Review: Apocalypse World
I have encountered few games that are as gritty, grimy, and unapologetically in your face as D. Vincent Baker’s Apocalypse World. The game, a hybrid between sandbox and adventure, takes place fifty years after the Apocalypse. No one knows how or why the Apocalypse happened, and there’s no one left alive from before it. The only things left in abundance are bullets and gasoline, and to top it all off the psychic maelstrom, a chaotic mass of energy, howls incessantly at the edges of everyone’s mind. In this game Baker, who I feel I can safely call the Quentin Tarantino of RPG’s, has given us a ruined playground to play around in and asked us a single question: “What will you do with it?”
Let’s talk about the characters. Apocalypse World uses a traditional stat and class base for character creation, with some not so traditional twists. First, you pick your class. There are eleven to choose from and they all have names like Angel (a healer), Chopper (motorcycle gang leader), Hocus (Cult leader), and Battlebabe (sexy, shoot’em up warrior). After picking your class you get options for your name, your stat set, your abilities and your gear. Each class gets different options in each category.
Character stats bear some special mention out of all this. Instead of Strength, Dexterity, and the rest you get stats in Cool (keeping your head under pressure), Hard (emotional and physical toughness), Sharp (perceptive ability), Hot (beauty and persuasion), and Weird (affinity for psychic things). Character creation should feel fairly familiar to anyone who has already played a game like D&D. Players have a set of moves and like D&D, the rolls for those moves are modified by the number next to the appropriate stat. Unlike D&D, players roll 2d6 for everything. A 7-9 is a partial success (the player gets what they were rolling for, but there’s a price) while a 10+ is a complete success.
Apocalypse World realizes the game master has a daunting job and is very charitable to the GM because of that. The game includes a worksheet for the first session and gives the GM the entire session to figure out the details of the world and develop a cast of NPC’s. So aside from actually reading the book, there is no prep required from the MC before sitting down to play.
Let me say that again. You don’t have to do any prep work before sitting down to play your first session.
“But how?” you ask, staring at your computer screen in disbelief. Well, the answer to that is as simple as it is elegant. You all, as a group, build the world on the spot. The game master is responsible for using the game’s tools to guide the discussions that arise. And the game gives you quite a few tools. For instance, in between character creation and actual play is something called the history round. Each class has a handful of “history items” that help detail what kinds of relationships the characters have with each other. These can vary from “One of the other characters had your back in a firefight” to “You have watched another while they slept”. While the history round is going, the game master asks questions and expands on the answers, writing down names and making maps.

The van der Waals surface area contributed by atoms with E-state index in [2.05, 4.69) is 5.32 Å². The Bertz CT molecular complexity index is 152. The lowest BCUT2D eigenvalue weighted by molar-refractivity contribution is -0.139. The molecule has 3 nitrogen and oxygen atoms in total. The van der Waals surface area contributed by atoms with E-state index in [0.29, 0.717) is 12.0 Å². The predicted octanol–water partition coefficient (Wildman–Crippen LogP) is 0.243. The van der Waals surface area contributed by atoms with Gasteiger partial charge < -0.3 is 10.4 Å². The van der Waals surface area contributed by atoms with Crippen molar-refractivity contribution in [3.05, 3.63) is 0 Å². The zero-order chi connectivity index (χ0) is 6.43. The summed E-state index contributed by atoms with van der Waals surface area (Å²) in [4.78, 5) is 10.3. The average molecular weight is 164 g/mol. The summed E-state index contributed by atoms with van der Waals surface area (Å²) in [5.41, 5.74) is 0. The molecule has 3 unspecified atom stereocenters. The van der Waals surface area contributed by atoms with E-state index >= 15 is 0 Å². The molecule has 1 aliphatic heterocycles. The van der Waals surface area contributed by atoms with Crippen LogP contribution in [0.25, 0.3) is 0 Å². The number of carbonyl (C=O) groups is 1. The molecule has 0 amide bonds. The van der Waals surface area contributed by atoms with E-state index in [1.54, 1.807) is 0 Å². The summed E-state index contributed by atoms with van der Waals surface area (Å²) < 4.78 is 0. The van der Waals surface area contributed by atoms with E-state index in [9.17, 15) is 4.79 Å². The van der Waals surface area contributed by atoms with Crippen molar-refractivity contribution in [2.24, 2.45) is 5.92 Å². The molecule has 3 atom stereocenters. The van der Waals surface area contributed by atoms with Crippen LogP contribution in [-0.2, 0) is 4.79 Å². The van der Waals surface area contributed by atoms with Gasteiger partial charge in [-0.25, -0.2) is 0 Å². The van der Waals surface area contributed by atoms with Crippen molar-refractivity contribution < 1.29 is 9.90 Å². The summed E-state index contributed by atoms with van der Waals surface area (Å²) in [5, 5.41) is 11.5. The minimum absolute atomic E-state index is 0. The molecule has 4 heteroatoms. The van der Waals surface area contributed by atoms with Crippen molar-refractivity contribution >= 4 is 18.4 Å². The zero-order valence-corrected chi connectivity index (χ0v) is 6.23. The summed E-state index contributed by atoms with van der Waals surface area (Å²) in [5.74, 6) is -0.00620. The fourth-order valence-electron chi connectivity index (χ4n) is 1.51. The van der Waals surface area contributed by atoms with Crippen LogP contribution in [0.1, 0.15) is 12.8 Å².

This light prep strategy exemplifies one of the core themes of Apocalypse World: You are what you do. GM’s are specifically instructed not to construct elaborate story arcs and then railroad the characters through their story. In this game the GM plays to find out what happens, just like the characters. Their responsibility is to make the characters’ lives interesting and make the world real. The GM asks questions like crazy to provoke the players into helping create the world, but also into helping them detail who their characters are, what their characters want, and how their characters relate to each other and to the NPC’s. At most the GM figures out who, or what, is threatening the PC’s and writes out what will happen if these threats aren’t stopped or interrupted. After that, it’s the players’ actions that determine what happens next.
+ System will feel familiar to players of more traditional RPGs, such as D&D
+ Light on prep without sacrificing complexity
+ Strong support for play in the book and in the game’s forums
+ Partnered world creation (GM/Players) increases “buy-in” from all participants
– Not “Family Friendly” (example: each class gets a special for something that happens when they have sex with another character)
– Some players may feel restricted by play (one must choose from a list of options for nearly everything)
– Somewhat genre-restrictive (it’s a game about Apocalypses)
Apocalypse World has attitude and plays by its own rules. Fortunately, those rules are a lot of fun. The game can feel somewhat restrictive at times, but it also serves as a testament for the phrase restriction breeds creativity. This would be a great game to play if you wanted to introduce a traditional D&D type of gamer to the wider world of indie games, and it’s not a bad play experience for beginners. If you want larger than life characters, pulpy action, and absurd plots, Apocalypse World is the game for you. Go to the un-store to pick up the book for $34 (includes s/h) or to download the PDF for $10.